It’s about time

6/11/2020, 6 p.m.

It’s about time

That was our first reaction to Gov. Ralph S. Northam’s announcement last week that he is ordering the statue of Confederate traitor Robert E. Lee to be removed from Monument Avenue.

His announcement was quickly followed by Mayor Levar M. Stoney and a unanimous Richmond City Council saying they will vote to remove the other four monuments to Confederates from Monument Avenue as well as those in other city locations.

Their actions are long, long overdue.

The Free Press has demanded for nearly three decades that the statues honoring white supremacists must come down.

Nazi statues were destroyed and Nazi symbols were outlawed in Germany after World War II. Statues honoring British colonialists were moved to the outskirts of New Delhi following India’s independence. Even the statue of Saddam Hussein in Baghdad was toppled and hauled off after the 2003 American invasion of Iraq.

Why did it take George Floyd’s death at the hands of a vicious white police officer in Minneapolis for top government officials in Virginia and Richmond to understand that the Confederate statues are racist and oppressive to African-Americans and people of color — like someone having a knee on our neck and they need to come down?

Like the video of Mr. Floyd crying out as he was pinned on the pavement for nearly 9 minutes, it is clear that something is horribly wrong with this state and this city to continually idolize and treasure men who fought a bloody war against the U.S. government in order to keep black people in human bondage — buying, selling, owning and abusing black men, women and children as if they were nothing more than cattle.

The graffiti that protesters sprayed on the statues gives these Confederate barbarians all the context they need before they are removed to museums, Civil War battlefields and cemeteries, historic homes or private collections where they can become teachable props instead of deities of a Lost Cause.

How swiftly the statues come down remains a question because of legal complexities. But it is clear the political will is there to bring them down as soon as possible.

At this moment in an election year, we deign not to look too closely at the motives of the politicians and corporate chiefs who have jumped on the justice train sweeping the country and the globe.

However, the conductors — thousands of passionate, energetic young people fueled by knowledge of right from wrong — are to be commended. They are woke and refuse to tolerate the foolishness of older generations and their years of inaction.

In Richmond, young people have taken matters into their own hands and pulled down statues of Confederate Gen. Williams Carter Wickham and Christopher Columbus — racist symbols of inhumanity, inequality and injustice.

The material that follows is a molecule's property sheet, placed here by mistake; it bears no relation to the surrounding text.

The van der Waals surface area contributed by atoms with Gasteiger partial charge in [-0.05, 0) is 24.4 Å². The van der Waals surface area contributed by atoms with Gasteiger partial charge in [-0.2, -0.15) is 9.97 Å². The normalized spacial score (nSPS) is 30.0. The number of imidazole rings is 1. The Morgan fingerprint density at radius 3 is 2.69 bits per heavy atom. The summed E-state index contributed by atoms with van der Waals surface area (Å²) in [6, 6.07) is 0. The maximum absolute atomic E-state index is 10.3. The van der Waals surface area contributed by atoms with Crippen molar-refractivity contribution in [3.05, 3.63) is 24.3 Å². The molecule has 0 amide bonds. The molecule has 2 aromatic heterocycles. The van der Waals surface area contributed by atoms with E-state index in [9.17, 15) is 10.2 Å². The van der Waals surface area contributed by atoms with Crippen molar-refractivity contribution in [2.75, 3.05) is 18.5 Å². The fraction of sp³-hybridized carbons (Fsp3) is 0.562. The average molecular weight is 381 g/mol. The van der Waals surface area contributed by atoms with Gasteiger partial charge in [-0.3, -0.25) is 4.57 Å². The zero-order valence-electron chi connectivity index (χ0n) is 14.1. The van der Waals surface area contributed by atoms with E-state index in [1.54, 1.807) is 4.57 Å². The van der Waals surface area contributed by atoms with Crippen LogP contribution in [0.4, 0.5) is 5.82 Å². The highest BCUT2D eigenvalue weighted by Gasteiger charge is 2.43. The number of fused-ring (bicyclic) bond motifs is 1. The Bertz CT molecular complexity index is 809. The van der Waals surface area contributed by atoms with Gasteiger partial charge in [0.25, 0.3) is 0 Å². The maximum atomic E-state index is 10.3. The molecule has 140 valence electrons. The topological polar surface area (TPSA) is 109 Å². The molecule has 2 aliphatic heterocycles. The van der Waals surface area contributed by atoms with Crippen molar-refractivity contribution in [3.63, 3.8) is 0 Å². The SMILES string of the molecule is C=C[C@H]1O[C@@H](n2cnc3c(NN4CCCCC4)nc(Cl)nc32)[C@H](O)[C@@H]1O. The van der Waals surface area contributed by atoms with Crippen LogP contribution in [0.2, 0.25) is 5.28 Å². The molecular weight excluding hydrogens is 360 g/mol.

We hope their energy will continue to translate into action at the ballot box in November and in local civic affairs — from City Council to the School Board to community meetings. We believe the events of the last two weeks have helped people of all ages and backgrounds to understand the need to recognize, vote out and eliminate the roadblocks to justice and usher in nonbiased, equitable policies, practices and laws regarding policing, health care, education, housing and jobs, just to name a few.

We warn our readers to be mindful that the Old Guard and those with entrenched interests in the status quo will fight vehemently — underhandedly and violently — to block progress toward an enlightened, equitable world. That is evidenced by the lawsuit filed Monday in Richmond Circuit Court to keep the Lee statue up and the violent actions of white supremacists who are feeling pressured and threatened by the sudden changes.

On Sunday, a self-professed Ku Klux Klan member drove his pickup truck into a group of protesters in Henrico County in a possible sick attempt to copycat the bloody, fatal attack by a white supremacist who drove his car into a crowd of anti-racism demonstrators in Charlottesville in 2017. Fortunately, no serious injuries were reported this time. The driver has been arrested and charged with assault and battery among other charges. Henrico County prosecutor Shannon L. Taylor also is weighing hate crime charges.

On Monday night, three carloads of white men reportedly drove around the traffic circle at the Lee monument shooting peaceful protesters with paintball guns. No one was hurt, but people, including young children, were terrorized.

Do these desperate, hateful actions signal that we are witnessing the coming extinction of the Confederacy?

We hope so.

Change can be difficult, messy and even painful, especially when it is necessary. The past struggles during Reconstruction and the Civil Rights Movement taught us that. But we urge Richmonders and others not to stop and to keep pushing vigorously forward toward a just, fair and equitable society.